Television is a powerful tool. Consumption of the medium is an inherently intimate experience as viewers embrace shows and characters in the safety of their own homes. With most series, viewers spend years with characters. They grow and learn from them, and sometimes find heroes and confidants along the way. And nobody knows the power of TV more than Schitt’s Creek co-creator and star Dan Levy.
Levy, who plays David Rose on the Emmy-nominated Schitt’s Creek and serves as showrunner, writer and director, said he regularly hears from viewers about how his show has impacted them.
“Just recently…I got a video from a fan of the show in Scotland who gave this little testimonial to camera, I guess in her bedroom, about how she had just come out to her mom,” Levy said in December 2019 after the show received Screen Actors Guild Awards nominations.
According to Levy, the young fan was rewatching the show, specifically the season five episode “Meet the Parents” where David’s partner, Patrick (Noah Reid), comes out to his parents. Levy said the viewer “used it sort of as a means of pulling the trigger on making that decision for herself.”
On Schitt’s Creek, David is an open pansexual. He owns a business with his partner and the two freely display their affection. There is no intolerance on Schitt’s Creek. Everyone is welcomed and embraced in the town, a practice Levy instated from the get-go. It started when the Rose family relocated to the town of Schitt’s Creek, following the loss of their wealth, and were instantly embraced by the townsfolk.
Now, six seasons in, it’s safe to say the legacy of Schitt’s Creek goes far beyond legions of fans using reaction GIFs from the show on Twitter.
“And I think anytime I hear about [stories like the fan in Scotland], it continues to be incredibly—it sort of reaffirms everything that I had hoped the show would do, in terms of shining a light out there. But you can’t ever expect that. And so, anytime I read about the impact of the show, it’s unbelievably gratifying. I’m just glad that we can be a small part of people’s stories,” Levy said.
Annie Murphy, who plays Levy’s TV sister Alexis Rose, is no stranger to hearing from fans, both about GIFs of her character and saying, “Ew, David!,” as well as how the show has left its mark on viewers.
“I hope people can take away the knowledge that there is so much love and kindness and acceptance in the world, despite how things may feel these days,” she said. “I am so proud of the show for being a safe place for people to escape to…It is not comedy at anyone’s expense, really. It’s laughter for the sake of laughter. Even on a bad day in Schitt’s Creek you know that everything’s going to be more or less OK. So, I hope people can take that away from the show.”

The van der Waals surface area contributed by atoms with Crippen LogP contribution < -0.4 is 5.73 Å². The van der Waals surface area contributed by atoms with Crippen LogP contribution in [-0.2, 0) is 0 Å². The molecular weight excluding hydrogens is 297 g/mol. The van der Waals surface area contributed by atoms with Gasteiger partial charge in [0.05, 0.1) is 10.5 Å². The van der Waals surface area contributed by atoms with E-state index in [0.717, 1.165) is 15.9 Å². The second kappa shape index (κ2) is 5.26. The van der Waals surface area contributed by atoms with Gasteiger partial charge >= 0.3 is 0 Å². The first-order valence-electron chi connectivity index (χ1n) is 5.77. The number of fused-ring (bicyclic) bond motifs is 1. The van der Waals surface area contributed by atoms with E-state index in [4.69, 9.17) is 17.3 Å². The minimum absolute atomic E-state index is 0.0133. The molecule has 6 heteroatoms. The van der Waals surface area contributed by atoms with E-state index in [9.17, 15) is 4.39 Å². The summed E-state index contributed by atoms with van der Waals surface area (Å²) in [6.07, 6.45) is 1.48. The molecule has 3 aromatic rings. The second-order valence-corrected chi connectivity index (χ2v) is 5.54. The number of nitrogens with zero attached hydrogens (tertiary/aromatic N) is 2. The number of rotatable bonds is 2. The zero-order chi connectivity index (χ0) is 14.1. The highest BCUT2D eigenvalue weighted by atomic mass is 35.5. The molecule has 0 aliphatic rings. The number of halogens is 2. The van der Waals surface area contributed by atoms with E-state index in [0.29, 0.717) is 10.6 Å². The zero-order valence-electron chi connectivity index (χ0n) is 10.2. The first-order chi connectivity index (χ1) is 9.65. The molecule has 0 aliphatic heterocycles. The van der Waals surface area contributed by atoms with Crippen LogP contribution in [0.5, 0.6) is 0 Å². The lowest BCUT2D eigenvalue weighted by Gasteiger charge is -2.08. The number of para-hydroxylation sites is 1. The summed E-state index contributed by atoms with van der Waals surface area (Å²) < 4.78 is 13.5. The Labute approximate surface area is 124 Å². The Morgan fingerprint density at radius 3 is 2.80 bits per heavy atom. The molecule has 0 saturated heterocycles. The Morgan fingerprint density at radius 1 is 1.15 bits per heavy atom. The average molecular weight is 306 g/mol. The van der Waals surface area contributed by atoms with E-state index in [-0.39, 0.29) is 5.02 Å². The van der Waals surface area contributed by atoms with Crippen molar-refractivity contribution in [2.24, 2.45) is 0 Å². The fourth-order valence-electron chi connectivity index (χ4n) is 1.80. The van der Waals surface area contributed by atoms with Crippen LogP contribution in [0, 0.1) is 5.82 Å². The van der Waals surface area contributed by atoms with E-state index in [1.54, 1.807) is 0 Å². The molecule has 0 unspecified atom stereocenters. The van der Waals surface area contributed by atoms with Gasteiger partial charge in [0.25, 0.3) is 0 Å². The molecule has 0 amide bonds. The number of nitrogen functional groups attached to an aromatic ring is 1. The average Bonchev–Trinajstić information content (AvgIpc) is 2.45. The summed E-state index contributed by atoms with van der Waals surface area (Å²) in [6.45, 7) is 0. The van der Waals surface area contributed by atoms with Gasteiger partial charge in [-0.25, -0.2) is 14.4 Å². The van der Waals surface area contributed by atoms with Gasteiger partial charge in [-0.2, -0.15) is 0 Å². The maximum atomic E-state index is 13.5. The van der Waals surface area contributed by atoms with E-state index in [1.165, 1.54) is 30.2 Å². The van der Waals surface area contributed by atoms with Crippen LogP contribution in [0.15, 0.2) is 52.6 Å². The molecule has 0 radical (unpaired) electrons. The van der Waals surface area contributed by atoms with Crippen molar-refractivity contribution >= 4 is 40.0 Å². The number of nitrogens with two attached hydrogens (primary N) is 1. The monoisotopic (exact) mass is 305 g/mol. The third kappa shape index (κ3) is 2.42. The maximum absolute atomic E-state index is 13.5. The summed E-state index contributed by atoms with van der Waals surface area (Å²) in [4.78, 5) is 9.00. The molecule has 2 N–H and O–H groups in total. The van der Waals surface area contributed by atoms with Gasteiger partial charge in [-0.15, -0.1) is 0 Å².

The legacy a TV show leaves behind can never be predicted and can evolve over time. With six seasons of Rose family stories, six seasons of jokes that couldn’t be further from mean-spirited comedy, and six seasons of universal love, Schitt’s Creek is changing lives—something Levy hoped would happen, but wasn’t sure he’d see come to fruition.
“All you can really do is decide on what you want your work to mean and hope for the best. I didn’t, in my wildest dreams, see the show having the kind of impact that its had. And it’s above and beyond awards and press,” Levy said. “That will be what stays, the lives that have been changed, and how our lives have been changed because of it. So, I think to be a part of something that is being seen as a force of good it is…a lovely legacy to have.”
The penultimate episode of Schitt’s Creek airs Tuesday, March 31 at 9 p.m. on Pop TV. The series finale airs at a special time, 8 p.m., on Tuesday, April 7 on Pop TV, Comedy Central and Logo. A retrospective, Best Wishes, Warmest Regards: A Schitt’s Creek Farewell, follows at 8:30 p.m. across three networks as well.
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